The next contention of defendant is that its motion for a directed verdict should have been sustained because plaintiffs had accepted storage at the Hodiamont warehouse as performance by defendant of the alleged oral agreement. There is no basis in the record for this position unless one or more of excluded Exhibits "B", "D" and "F" are held to be admissible. Therefore, these two contentions will be considered together with our attention first being directed to the question of the admissibility of said exhibits. Exhibits "B" and "D", together with Exhibit "G" (admitted in evidence), and certain form letters of transmittal, were all admittedly received from the defendant by Mr. Mincielli a day or so after the goods were placed in storage. Exhibit "B" was a storage order form, appropriately filled out, which defendant requested that Mr. Mincielli sign and return to it. He retained possession of that instrument but did not sign it. Exhibit "D" is an unsigned warehouse receipt, apparently prepared by defendant, which lists the property placed in storage and on the back thereof is printed, in twelve numbered paragraphs, the "Terms and Conditions of Within Warehouse Receipt." Exhibit "F" is a warehouse receipt endorsement which was mailed to Mr. Mincielli after the additional goods were placed in storage in July 1949. It described the goods stored and contained a provision that it should be attached to and made a part of the original warehouse receipt. Each of these exhibits had certain blank spaces on the face thereof which were filled in so as to indicate that the goods in question were stored in a warehouse located at 1167 Hodiamont. The objection interposed to Exhibit "B" was that it had not been signed by Mr. Mincielli and was prepared after the goods had been received by defendant. The primary objection to Exhibits "D" and "F" was that they had not been signed by defendant as required by Section 406.030 RSMo 1949, V.A.M.S.
We have concluded that the foregoing exhibits were admissible in evidence and hence the trial court erred in sustaining the objections of plaintiffs thereto. We recognize that the aforementioned statute requires that a warehouse receipt be signed by the warehouseman. We are also cognizant of the general rule that the execution of a private document or writing must be established before it may be admitted in evidence. Cummins v. Dixon, Mo.Sup., 265 S.W.2d 386. However, "When the execution of a writing is not in issue but only the contents or the facts of the existence of such a writing, proof of execution or authenticity is unnecessary." 32 C.J.S. Evidence § 733(b), p. 648. To like effect, see also, Wigmore on Evidence, Vol. VII, Section 2132; Alexander v. Campbell, 74 Mo. 142; Steiner v. Tranum, 98 Ala. 315, 13 So. 365; Prescott v. Fletcher, 133 Ga. 404, 65 S.E. 877; Pulsifer v. Walker, 85 N.H. 434, 159 A. 426, 81 A.L.R. 1052; Parnell v. Pungs, 190 Mich. 638, 157 N.W. 357.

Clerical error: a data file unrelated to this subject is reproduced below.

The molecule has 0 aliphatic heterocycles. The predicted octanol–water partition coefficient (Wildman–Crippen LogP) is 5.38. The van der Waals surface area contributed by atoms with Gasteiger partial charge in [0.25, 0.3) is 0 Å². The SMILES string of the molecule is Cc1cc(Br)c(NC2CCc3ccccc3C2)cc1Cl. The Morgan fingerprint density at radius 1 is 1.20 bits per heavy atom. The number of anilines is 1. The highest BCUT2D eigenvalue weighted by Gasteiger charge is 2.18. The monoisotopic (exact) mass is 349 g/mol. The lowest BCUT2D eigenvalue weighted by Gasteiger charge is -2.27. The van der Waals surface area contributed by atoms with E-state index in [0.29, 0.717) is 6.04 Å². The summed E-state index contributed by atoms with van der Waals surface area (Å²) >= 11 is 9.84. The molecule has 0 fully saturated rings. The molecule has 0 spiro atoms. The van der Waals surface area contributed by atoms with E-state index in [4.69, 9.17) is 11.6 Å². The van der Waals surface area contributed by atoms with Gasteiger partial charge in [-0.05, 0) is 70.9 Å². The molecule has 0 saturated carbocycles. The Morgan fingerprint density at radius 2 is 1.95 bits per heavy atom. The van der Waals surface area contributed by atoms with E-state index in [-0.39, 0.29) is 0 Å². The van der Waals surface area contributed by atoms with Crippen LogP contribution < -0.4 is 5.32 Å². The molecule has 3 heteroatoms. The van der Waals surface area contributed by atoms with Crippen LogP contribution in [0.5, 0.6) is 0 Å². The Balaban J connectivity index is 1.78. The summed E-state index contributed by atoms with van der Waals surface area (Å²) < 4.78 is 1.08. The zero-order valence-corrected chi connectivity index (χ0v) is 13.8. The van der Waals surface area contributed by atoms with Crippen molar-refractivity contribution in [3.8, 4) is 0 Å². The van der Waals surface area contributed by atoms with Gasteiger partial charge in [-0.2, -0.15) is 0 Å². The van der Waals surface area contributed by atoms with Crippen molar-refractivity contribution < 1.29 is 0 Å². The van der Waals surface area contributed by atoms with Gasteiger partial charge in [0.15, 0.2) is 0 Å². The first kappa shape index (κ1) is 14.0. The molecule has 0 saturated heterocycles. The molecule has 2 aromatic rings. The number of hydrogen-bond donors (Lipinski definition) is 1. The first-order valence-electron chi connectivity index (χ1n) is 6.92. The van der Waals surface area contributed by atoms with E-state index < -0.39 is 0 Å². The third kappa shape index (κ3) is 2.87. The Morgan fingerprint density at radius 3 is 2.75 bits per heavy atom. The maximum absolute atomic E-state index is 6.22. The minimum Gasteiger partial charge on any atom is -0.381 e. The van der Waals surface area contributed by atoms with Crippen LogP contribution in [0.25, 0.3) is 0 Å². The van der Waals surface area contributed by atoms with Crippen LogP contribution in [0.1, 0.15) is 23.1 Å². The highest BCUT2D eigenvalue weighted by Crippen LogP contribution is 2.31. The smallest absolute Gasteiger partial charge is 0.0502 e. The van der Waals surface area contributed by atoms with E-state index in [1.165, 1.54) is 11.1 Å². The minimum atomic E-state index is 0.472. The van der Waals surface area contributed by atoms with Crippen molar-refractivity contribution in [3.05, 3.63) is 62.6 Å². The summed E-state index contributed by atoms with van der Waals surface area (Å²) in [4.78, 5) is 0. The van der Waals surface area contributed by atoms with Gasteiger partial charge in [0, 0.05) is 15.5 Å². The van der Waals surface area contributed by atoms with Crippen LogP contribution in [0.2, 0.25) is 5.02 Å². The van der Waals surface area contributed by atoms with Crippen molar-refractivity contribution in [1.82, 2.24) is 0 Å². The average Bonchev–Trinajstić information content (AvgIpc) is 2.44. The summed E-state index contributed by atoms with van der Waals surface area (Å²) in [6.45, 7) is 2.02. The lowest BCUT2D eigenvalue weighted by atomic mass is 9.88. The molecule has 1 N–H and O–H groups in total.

It is clear that the instant documents were prepared by defendant and mailed to plaintiffs who admitted that they received and retained the same. There was no issue as to the execution or validity of these instruments. They were offered by defendant in an effort to prove that plaintiffs had notice that their goods were stored in the Hodiamont warehouse. The fact that these documents (showing storage in Hodiamont) were prepared by defendant and transmitted to plaintiffs shortly after plaintiffs contend the oral agreement was entered into was relevant as tending to prove that no such agreement *21 was entered into. The documents were also relevant as tending to establish the contention of defendant that plaintiffs accepted storage in Hodiamont as compliance with the agreement. Under the instant circumstances the fact that the instruments were unsigned would not affect the notice imparted to plaintiffs by the information typed on the face thereof. Since they were offered for an incidental or collateral purpose we have the view that the foregoing authorities are sufficient to support our conclusion that those instruments were admissible.